Dustin "EvilMog" Heywood is a senior managing consultant for IBM X-Force Red, IBM's elite security testing team. Views are the author's own.
Growing up in Calgary, Alberta, Canada, I seemed like any other kid — sure I was a bit awkward, but who isn't in their teenage years? I was perfectly average, that is until someone would catch me struggling to place my hands in the middle of a conversation, or to simply make eye contact. What I would soon come to realize was this "quirky" behavior was all due to my Autism Spectrum Disorder (ASD). ASD wasn't ever something that held me back, especially considering around one in 270 people worldwide have it. Through the years I've learned coping mechanisms and it placed me in the "high functioning" category. And while this might seem like benefit, it's actually something that has proven to be an interesting obstacle for me.
Having high functioning ASD is often described as having ASD but with the ability to successfully assimilate to society and lead a normal life — read: it's easier to hide. This is in contrast with others in the community who might have a harder time masking their symptoms, which can span the inability to look or listen to people, trouble with back and forth conversation, erratic gestures and facial expressions, etc.
I've been able to leverage the unique, "high functioning" way my mind works in my current role as a hacker for X-Force Red, IBM's veteran team of hackers — but this isn't the case for everyone with ASD. One of my neurodiverse peers at IBM recently explained that while he was able to continue his education despite his diagnosis, his brother with a more severe case of ASD didn't have the same ability — so it's no surprise the unemployment rate is more than 80% among adults with intellectual and developmental disabilities.
Despite its benefits, the term high functioning is something that is heavily debated because it can paint a distorted picture. The misconception is that high functioning individuals have fewer ASD symptoms, which often gives the perception that they're in some way "better" than those who are not high functioning. Because of this, society often sets these two groups apart, disassociating high functioning individuals from their rightful place as part of the ASD community. We're seen as those with less serious cases of ASD, rather than "different" cases, with their own set of strengths, weaknesses and needs.
Being labeled high functioning also brings added pressures. Because I come off as neurotypical, my peers treat me as such, which means they can't often decipher when/how things are triggering me in order to identify that adjustments need to be made. I have to either verbally make people aware or hit a breaking point.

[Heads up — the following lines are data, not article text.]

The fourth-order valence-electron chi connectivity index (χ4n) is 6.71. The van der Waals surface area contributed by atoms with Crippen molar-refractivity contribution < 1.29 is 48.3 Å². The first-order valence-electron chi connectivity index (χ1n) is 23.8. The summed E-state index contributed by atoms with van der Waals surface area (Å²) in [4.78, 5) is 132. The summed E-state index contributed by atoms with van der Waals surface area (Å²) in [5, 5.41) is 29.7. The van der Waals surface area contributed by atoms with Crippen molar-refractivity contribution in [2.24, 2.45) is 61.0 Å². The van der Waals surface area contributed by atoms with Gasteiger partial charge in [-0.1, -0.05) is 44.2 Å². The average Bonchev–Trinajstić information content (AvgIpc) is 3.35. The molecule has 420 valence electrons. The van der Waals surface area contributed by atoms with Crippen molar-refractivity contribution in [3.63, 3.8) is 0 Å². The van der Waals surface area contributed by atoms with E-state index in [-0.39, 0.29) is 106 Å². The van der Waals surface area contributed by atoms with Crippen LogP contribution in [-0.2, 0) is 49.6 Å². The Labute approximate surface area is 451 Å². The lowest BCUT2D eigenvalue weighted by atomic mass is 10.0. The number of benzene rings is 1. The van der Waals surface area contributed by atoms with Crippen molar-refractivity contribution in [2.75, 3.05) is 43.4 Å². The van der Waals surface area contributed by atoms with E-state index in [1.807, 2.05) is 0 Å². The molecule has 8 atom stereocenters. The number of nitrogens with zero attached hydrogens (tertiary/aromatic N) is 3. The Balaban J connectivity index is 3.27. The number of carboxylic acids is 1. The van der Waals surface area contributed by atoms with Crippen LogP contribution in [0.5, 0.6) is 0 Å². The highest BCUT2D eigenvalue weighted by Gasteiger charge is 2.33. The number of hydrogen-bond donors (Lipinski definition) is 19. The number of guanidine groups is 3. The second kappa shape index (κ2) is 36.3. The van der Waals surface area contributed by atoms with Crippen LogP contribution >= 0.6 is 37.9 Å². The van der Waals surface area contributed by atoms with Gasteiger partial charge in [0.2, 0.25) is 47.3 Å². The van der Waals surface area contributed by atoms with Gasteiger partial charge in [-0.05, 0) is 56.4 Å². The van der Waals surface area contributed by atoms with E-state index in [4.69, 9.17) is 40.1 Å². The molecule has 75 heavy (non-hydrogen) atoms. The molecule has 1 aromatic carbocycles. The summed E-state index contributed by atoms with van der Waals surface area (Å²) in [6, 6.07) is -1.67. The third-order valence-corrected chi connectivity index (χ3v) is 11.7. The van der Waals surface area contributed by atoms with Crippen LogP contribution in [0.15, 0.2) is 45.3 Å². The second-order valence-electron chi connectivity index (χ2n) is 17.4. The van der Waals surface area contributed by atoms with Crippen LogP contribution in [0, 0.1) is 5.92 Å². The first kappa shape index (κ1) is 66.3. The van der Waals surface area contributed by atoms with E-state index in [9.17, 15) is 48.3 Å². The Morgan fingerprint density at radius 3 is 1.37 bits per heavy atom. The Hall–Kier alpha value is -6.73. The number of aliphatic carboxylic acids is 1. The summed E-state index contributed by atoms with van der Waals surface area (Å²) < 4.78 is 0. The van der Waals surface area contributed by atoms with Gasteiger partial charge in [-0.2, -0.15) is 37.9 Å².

All this in mind, I have mixed feelings about the term high functioning. While I do believe the term can cause misconceptions, I also believe that there needs to be a way to differentiate the various levels of ASD. What's most important to me is that people understand there is no one-size-fits-all approach to ASD, especially in the workplace, which is critical to ensuring you're properly acknowledging and accommodating everyone within the community.
To avoid handling ASD at only the surface level, organizations should be taking strategic steps to employ a more neurodiverse and welcoming workplace. First, adopt accommodations at the very start, which means taking a closer look at hiring processes. Are your current processes taking neurodiversity into account? Or are they geared toward neurotypical candidates who handle things like small talk better than their ASD peers? Don't miss out on quality talent because of social cues that have nothing to do with the job a candidate will perform — let's close that neurodiverse employment gap.
Next, educate your workforce. Take the time to inform your employees on what neurodiversity is and the different ways in which our minds work — whether that's ASD, bipolar disorder, attention deficit hyperactivity disorder, etc. This way, they'll not only understand the struggles different neurodiverse peers are dealing with and how to be patient with them, but more importantly, the strengths they bring to their jobs and how they can be leveraged.
Lastly, don't make it a big deal. The only thing worse than being overlooked for your diagnosis, is being constantly watched like you're a science experiment. If you're not sure what will make your neurodiverse colleagues uncomfortable or comfortable, just simply ask. We actually prefer that rather than you walking on eggshells around us.